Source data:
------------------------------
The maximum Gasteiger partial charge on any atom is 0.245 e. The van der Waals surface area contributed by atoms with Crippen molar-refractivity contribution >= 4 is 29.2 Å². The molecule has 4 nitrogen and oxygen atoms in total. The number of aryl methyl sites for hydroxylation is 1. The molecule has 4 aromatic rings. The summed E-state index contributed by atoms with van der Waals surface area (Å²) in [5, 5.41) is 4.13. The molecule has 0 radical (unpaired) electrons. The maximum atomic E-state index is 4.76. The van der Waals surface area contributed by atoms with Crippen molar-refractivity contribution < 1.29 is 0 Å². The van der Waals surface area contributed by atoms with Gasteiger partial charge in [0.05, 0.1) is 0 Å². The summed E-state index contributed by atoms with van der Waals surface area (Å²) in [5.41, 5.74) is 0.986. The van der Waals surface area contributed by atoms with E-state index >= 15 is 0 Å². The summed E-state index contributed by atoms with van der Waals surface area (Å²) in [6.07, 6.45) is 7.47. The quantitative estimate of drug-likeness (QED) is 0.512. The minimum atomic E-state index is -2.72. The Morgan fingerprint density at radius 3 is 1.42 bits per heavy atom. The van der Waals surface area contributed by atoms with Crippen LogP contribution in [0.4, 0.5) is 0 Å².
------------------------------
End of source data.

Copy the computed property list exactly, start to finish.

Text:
The maximum Gasteiger partial charge on any atom is 0.245 e. The van der Waals surface area contributed by atoms with Crippen molar-refractivity contribution >= 4 is 29.2 Å². The molecule has 4 nitrogen and oxygen atoms in total. The number of aryl methyl sites for hydroxylation is 1. The molecule has 4 aromatic rings. The summed E-state index contributed by atoms with van der Waals surface area (Å²) in [5, 5.41) is 4.13. The molecule has 0 radical (unpaired) electrons. The maximum atomic E-state index is 4.76. The van der Waals surface area contributed by atoms with Crippen molar-refractivity contribution < 1.29 is 0 Å². The van der Waals surface area contributed by atoms with Gasteiger partial charge in [0.05, 0.1) is 0 Å². The summed E-state index contributed by atoms with van der Waals surface area (Å²) in [5.41, 5.74) is 0.986. The van der Waals surface area contributed by atoms with E-state index >= 15 is 0 Å². The summed E-state index contributed by atoms with van der Waals surface area (Å²) in [6.07, 6.45) is 7.47. The quantitative estimate of drug-likeness (QED) is 0.512. The minimum atomic E-state index is -2.72. The Morgan fingerprint density at radius 3 is 1.42 bits per heavy atom. The van der Waals surface area contributed by atoms with Crippen LogP contribution in [0.4, 0.5) is 0 Å².